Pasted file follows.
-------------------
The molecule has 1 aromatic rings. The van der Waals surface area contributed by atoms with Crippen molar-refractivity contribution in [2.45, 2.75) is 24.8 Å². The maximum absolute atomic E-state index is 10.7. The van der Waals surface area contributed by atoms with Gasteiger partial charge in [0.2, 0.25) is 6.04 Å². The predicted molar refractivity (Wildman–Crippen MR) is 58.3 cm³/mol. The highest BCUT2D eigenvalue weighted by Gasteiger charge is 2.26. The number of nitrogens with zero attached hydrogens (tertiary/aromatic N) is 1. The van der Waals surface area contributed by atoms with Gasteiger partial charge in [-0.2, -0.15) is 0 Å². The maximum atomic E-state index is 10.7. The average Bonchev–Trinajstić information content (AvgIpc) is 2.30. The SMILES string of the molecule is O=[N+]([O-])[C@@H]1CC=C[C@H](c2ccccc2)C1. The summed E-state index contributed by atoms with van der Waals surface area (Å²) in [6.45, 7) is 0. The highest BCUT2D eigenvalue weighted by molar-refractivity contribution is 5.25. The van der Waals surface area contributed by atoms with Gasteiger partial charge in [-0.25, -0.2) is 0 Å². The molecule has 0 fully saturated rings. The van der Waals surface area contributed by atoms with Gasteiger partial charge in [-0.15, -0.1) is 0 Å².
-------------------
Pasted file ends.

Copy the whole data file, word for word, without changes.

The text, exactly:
The molecule has 1 aromatic rings. The van der Waals surface area contributed by atoms with Crippen molar-refractivity contribution in [2.45, 2.75) is 24.8 Å². The maximum absolute atomic E-state index is 10.7. The van der Waals surface area contributed by atoms with Gasteiger partial charge in [0.2, 0.25) is 6.04 Å². The predicted molar refractivity (Wildman–Crippen MR) is 58.3 cm³/mol. The highest BCUT2D eigenvalue weighted by Gasteiger charge is 2.26. The number of nitrogens with zero attached hydrogens (tertiary/aromatic N) is 1. The van der Waals surface area contributed by atoms with Gasteiger partial charge in [-0.2, -0.15) is 0 Å². The maximum atomic E-state index is 10.7. The average Bonchev–Trinajstić information content (AvgIpc) is 2.30. The SMILES string of the molecule is O=[N+]([O-])[C@@H]1CC=C[C@H](c2ccccc2)C1. The summed E-state index contributed by atoms with van der Waals surface area (Å²) in [6.45, 7) is 0. The highest BCUT2D eigenvalue weighted by molar-refractivity contribution is 5.25. The van der Waals surface area contributed by atoms with Gasteiger partial charge in [-0.25, -0.2) is 0 Å². The molecule has 0 fully saturated rings. The van der Waals surface area contributed by atoms with Gasteiger partial charge in [-0.15, -0.1) is 0 Å².